Your wedding cake is the delicious centerpiece of your wedding reception and a spread in your wedding album. Your wedding cake reflects your style as a couple and the theme of your wedding. Cutting your carefully planned confection is a staple wedding day tradition and your first cooperative act as husband and wife.
Throughout history the wedding cake has been a symbol of fertility, prosperity, and good luck. In ancient Rome a barley cake was crumbled over the bride’s head to bring luck and fertility. The bride and groom would share a few bites together and wedding guests would scoop up the crumbs.
As the tradition spread to mediaeval England. The barley cake was replaced with buns and cookies which would be stacked as high as possible, the predecessor of tiered wedding cakes. The bride and groom would attempt to kiss over the tower of sweets, if they could it was said that they would have good fortune throughout their marriage.
In the 16th and 17th centuries cakes were replaced with bride’s pie. Bride’s pie was a savory pastry crust filled with oysters, lamb testicles, pine kernels, and cocks' combs. It was considered bad luck and rude to not partake in the bride’s pie. A glass ring was placed in the pie and the maiden who found it was said to be the next to be married, a similar tradition to the toss of the bride’s bouquet.
Our current cake style is from Thomas Rich 18th century London who wanted to impress his boss’s daughter with an elaborate cake when he proposed. Refined sugar was very rare and expensive and was thought to symbolize purity, status, and wealth. White cakes were a reflection of the bride’s family’s wealth and the higher the social standing of the family the taller the cake.
At this point in the wedding cake’s history there were two cakes, the bride’s cake and the groom’s cake. The bride would cut her cake alone as a symbol of the loss of her virginity. In modern times the bride and groom cut the first piece of the cake together with the remainder of the cutting is left to the catering staff.
In the 1950’s wedding cake toppers became popular in The United States featuring a likeness of the bride and groom in a tuxedo and wedding dress. Today there are countless options to adorn the top of your cake.
When do you cut the cake? Cake cutting typically occurs following toasts before dancing begins and cake is served during dancing. Some couples choose to cut the cake immediately following the entrances to allow for enough time for the catering staff to cut it so that it can be served as soon as dinner is cleared.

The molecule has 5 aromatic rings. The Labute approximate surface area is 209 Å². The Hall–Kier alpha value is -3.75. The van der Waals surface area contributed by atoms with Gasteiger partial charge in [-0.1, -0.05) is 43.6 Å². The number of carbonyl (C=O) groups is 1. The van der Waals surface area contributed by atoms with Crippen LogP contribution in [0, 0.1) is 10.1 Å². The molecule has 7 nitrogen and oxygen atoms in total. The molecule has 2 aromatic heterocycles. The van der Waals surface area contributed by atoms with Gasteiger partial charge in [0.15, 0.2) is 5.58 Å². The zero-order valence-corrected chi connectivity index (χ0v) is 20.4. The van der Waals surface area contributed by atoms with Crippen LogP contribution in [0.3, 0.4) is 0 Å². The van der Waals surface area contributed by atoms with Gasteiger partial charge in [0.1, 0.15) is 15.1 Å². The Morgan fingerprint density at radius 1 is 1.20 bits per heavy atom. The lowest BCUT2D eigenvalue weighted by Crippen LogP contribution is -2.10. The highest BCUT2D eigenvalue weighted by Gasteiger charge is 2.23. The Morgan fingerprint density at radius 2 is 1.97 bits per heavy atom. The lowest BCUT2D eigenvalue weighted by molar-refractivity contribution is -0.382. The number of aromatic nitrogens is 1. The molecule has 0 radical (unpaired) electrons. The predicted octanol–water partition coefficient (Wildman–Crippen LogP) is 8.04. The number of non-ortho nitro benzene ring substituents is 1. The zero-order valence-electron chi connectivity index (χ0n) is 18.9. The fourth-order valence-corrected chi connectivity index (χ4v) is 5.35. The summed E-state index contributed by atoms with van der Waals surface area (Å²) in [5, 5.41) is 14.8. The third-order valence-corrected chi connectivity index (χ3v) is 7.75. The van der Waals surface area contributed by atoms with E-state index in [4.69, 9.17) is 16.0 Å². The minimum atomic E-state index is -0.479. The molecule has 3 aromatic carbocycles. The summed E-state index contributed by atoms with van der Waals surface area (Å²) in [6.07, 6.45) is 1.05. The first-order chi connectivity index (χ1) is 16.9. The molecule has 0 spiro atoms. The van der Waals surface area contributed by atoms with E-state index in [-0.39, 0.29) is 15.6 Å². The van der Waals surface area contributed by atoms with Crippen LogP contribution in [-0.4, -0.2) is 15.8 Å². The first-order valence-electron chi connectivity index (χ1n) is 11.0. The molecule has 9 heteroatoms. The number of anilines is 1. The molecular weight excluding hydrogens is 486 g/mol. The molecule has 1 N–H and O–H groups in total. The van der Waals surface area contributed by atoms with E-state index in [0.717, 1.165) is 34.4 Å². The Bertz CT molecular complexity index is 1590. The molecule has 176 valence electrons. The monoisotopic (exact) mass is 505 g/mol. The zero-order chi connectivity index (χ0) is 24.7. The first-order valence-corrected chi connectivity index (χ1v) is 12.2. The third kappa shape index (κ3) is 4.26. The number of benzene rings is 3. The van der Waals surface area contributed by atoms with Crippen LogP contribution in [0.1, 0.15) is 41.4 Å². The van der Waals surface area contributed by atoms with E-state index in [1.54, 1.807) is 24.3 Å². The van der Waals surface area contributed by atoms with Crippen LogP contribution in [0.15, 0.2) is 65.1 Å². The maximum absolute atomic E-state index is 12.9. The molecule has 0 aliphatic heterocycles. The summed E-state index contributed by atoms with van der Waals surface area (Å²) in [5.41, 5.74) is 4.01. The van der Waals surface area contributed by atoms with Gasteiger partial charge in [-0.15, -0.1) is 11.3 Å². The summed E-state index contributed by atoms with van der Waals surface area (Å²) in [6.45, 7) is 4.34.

Pro-Tip: There is a fee for cake cutting so be sure to include it in your budget.
How do you cut the cake? If you want to be really prepared you can find videos on YouTube that tell you exactly how to cut the wedding cake. So many of our couples walk up to a three tiered masterpiece and realize they aren’t sure how to cut it. (If I’m your photographer I am happy to give you some direction.)
After you cut the cake the custom is for the bride to feed the groom the first bite of cake. Most commonly I see our couples feed each other a bite at the same time. That is, unless they decide to smash the cake in each other’s faces.
Today some couples are opting for less traditional dessert options such as cupcakes, cookies, or doughnut walls. If you still want to include the cake-cutting tradition in your reception many bakeries offer a single-layer cake just for cutting.
Is it bad luck to smash the cake in each other’s faces? The short answer is no. We have the ancient Romans to thank for the cake smash. It is believed that this tradition was born out of their custom of breaking barley cake over the bride’s head. This was believed to bring good luck and fertility to the bride.
Cake smashing is something your should discuss with your partner beforehand, it can obviously create a funny moment. Nowadays cake cutting occurs after the bride has had professional hair and makeup done and both parties are wearing expensive clothes. It is said that smashing the cake in your partner’s face is bad luck as it is a disregard for everything they have done to prepare their appearance for the wedding day.
Another wedding cake superstition included sleeping with a piece of cake under your pillow. We date this lore back to the 17th century when it was believed that if you slept with a small piece of the treat under your pillow you would dream of the person you were going to marry. It was said that the bride would pass the cake through her wedding ring for extra good luck.
Couple’s once save the top layer of wedding cake foe the christening of their first child. Since many couples don’t have children right away, brides and grooms started celebrating their first wedding anniversary with the top tier of the wedding cake.
Pro-Tip: If you decide you want to save the top tier of your wedding cake discuss proper freezing instructions and the shelf-life of your cake with your bakery.
This is a photo that every couple expects to see in their wedding gallery and we are always excited to deliver. This is a wedding day moment best captured with a second photographer, one camera is able to focus on you while the other is focused on your spouse as you feed each other your first bite of wedding cake. Other images we like to include are your hands as you cut the cake and the cake after it's been cut.